WASHINGTON, Aug. 12, 2016 – As the beleaguered Popeye the Sailor Man often proclaimed, “I’ve stood all I can stand, and I can’t stands no more!” Upon reading a Weather Channel weather headline just now, I experienced the same kind of Popeye moment:
“Breaking: Flood Emergency in Louisiana, Entire Town Cutoff”
“Cutoff?” What the Sam Hill is “Cutoff?” Doesn’t the writer actually mean “cut off”?
It’s just the latest example of a bad grammar trend that probably got started somewhere early in the PC era when computer programmers conveniently saved a space in commands by joining a verb and an adverb to form… a verb. The whole process has been made more confusing since these portmanteau words can also quite correctly serve as nouns.
Let’s take the most common of these as an example: the twins “login” and “log in,” or their fraternal twins, “logon” and “log on.”
Minimal computer security requires that you identify yourself and then at least minimally affirm your identity to the computer before the machine allows you to operate it. While security in some areas is more complex these days, basic computer security is essentially what it’s been for over 30 years now—typing in your registered user name (“username”), typing in your (hopefully) secret password, then hitting “return.” If the computer recognizes the match, you’re in.
Your user name is frequently referred to as your “userid,” “username,” “login id” or “logon id.” It’s a batch of letters and/or numbers and/or symbols that (presumably) uniquely identify you to the machine. Entering your correct password next and hitting “return” confirms to the computer that, as far as it’s concerned, you are the genuine, admissible user and in you go.
I suspect that it’s the code words above—meant to serve as a stand-in for your actual identification data—that gradually led to the kind of grammatical error I complained about above. Your user name (username), entered along with your secret password can, I think, justifiably be described by the noun “logon”; as when, for example, your spouse wants to use your computer to copy one of your files and asks, “What’s your logon?” Meaning, “Can you give me your user id and password?”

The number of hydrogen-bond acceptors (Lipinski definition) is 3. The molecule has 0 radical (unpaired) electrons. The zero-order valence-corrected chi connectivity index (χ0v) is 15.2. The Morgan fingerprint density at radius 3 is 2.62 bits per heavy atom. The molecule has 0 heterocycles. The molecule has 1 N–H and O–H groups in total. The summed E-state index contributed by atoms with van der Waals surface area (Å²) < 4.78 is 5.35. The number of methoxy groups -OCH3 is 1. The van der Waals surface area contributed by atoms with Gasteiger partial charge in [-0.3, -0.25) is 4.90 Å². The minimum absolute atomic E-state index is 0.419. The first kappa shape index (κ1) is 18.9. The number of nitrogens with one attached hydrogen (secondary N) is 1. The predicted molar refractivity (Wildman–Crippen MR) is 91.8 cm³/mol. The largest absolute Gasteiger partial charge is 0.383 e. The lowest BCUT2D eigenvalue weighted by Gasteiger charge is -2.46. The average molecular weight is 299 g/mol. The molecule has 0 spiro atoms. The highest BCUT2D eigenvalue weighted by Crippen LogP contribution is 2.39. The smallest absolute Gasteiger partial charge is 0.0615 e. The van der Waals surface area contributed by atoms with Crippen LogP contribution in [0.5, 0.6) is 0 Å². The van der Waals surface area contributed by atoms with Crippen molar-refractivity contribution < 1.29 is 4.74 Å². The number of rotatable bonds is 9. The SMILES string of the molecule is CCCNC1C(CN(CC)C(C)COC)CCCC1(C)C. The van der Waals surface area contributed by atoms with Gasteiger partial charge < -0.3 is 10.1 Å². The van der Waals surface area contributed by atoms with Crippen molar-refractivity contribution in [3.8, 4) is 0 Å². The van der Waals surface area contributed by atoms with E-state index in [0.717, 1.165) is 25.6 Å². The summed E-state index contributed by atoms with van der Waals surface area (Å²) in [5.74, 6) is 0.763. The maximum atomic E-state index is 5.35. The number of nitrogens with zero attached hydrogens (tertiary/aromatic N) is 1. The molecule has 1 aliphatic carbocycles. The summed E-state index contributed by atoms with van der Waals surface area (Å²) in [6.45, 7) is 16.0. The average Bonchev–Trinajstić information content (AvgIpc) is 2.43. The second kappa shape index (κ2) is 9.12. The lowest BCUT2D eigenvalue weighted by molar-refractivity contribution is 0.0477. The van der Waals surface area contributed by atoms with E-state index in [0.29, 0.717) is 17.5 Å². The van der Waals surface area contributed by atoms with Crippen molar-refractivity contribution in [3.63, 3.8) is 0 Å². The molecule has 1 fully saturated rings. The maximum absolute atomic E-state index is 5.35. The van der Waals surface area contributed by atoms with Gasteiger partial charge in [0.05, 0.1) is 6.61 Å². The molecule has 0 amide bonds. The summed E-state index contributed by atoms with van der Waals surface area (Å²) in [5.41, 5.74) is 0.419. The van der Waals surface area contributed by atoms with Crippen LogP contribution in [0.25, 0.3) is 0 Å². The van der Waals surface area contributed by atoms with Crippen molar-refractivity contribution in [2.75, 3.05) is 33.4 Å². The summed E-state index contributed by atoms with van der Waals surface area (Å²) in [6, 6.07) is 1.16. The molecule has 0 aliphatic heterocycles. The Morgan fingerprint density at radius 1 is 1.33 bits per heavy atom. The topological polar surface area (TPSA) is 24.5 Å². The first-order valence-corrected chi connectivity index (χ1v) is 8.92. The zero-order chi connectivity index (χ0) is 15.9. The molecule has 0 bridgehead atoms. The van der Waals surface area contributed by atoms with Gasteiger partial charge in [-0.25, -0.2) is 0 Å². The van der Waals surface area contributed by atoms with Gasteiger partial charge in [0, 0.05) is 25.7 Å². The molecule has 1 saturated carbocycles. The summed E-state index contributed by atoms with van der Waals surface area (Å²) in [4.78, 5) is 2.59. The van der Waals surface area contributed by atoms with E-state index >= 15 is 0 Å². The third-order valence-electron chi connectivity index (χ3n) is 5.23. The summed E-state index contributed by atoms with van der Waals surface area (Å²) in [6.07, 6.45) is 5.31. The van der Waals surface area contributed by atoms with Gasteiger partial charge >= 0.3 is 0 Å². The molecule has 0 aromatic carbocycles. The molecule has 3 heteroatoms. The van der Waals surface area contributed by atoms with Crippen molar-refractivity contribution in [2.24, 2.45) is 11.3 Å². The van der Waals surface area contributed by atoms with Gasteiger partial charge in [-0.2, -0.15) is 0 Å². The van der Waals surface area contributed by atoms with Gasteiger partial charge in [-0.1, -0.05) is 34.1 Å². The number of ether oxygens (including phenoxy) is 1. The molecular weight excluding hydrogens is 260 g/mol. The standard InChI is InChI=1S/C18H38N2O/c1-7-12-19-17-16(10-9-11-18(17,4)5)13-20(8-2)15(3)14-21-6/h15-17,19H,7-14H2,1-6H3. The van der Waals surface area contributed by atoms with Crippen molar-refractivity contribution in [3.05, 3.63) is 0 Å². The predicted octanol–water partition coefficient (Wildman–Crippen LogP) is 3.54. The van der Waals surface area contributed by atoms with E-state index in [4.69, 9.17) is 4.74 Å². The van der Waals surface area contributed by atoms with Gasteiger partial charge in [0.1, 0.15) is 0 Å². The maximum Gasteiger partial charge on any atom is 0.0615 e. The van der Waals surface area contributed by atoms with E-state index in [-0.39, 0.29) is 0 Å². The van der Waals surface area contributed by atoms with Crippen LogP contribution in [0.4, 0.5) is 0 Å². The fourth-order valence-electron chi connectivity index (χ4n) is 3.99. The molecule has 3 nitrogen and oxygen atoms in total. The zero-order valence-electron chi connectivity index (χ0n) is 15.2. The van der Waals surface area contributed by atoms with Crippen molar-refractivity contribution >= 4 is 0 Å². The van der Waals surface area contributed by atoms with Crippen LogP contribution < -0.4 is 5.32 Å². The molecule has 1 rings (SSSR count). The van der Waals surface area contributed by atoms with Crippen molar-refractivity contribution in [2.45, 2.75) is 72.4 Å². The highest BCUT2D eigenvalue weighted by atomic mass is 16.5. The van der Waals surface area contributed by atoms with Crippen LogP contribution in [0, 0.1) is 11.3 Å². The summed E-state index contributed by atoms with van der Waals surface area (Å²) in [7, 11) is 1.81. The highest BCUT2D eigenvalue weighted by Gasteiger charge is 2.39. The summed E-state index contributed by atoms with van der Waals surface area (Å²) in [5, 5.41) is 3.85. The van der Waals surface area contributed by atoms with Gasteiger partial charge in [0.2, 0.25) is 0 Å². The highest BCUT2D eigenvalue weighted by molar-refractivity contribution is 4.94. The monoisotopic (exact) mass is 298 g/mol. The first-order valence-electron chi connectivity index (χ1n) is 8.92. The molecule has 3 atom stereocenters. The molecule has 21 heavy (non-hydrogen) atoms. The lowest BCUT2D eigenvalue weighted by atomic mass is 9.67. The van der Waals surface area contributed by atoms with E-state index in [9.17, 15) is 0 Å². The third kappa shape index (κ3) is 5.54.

Having obtained that information, however, your spouse would then “log in” (two separate words, verb and adverb) to your computer. “Log” (the verb) describes the action of typing in the user id and password. “In” is the adverb that answers the question “where?” You are logging IN to the computer, not out of it or anywhere else.
Is this a grammatical nitpick? Perhaps. And indeed, I have probably already lost the battle on this particular bit of computer gibberish. Everybody seems to know what this terminology means, and, alas, no one seems to care or even know that it’s not proper English grammar.
The problem is, however, that this sort of thing can get out of control, as did the word “impact,” which began its life as a perfectly good noun before some illiterate in the Pentagon turned it into an irritating verb. I seem also to have lost this particular battle, although former Gen. Al Haig’s later outrage—to “caveat that remark”—seems, blessedly, not to have proliferated.
No, the problem is that the “log in”-“login” conflation, turning a verb-adverb combination into a verb, seems to be proliferating where ever it feels like showing up. As in that Weather Channel headline cited above. You can certainly have an abrupt superhighway detour—a “cutoff,” which is a noun. But when you can’t get to a particular Louisiana town due to the high water surrounding it, you are “cut” (verb: prevented) “off” (adverb: unable to penetrate, unable to enter) from the town.
An adverb, according to Wikipedia, is” a word that modifies a verb, adjective, another adverb,” and other sentence parts. In other words, an adverb pinches in on the precise meaning and use of the part of speech (in this case, a verb) it’s linked to. By tacking a verb and adjective together habitually, as in this usage, the resulting non-word loses a bit of its specific meaning. That doesn’t amount to much in and of itself. But by propagating this kind of error to more and more verb-adverb pairings, the language gradually loses specificity and meaning.
Again, a nitpick? Perhaps. After all, we don’t speak the way Shakespeare and his pals once spoke. All languages change and adapt. But changes such as the example we’ve dealt with here, which propagate primarily due to the fact that U.S. schools no longer bother to teach proper grammar, gradually results in the dumbing down of language and the dumbing down of the populace as well.
That, in fact, may be a specific aim in some political quarters. But the result is to gradually erode the specificity and subtlety of language and expression in general to the point where crucial details get lost in the muck, making it easier and easier for politicians and mountebanks to confuse the public. And that’s why we make such a fuss out of poor grammatical constructs like this one and its equally awful associates.
Combined with the cowardly and flagrantly incorrect use of the possessive pronoun “their” to dodge any possibility of alerting the gender-based PC police, and a host of other language outrages, this constant, corrosive dumbing down of American English grammar and usage will lead to a less educated and more easily controlled populace. That’s something we need to halt, and soon. And it’s administrivia like this that can function as a first line of defense.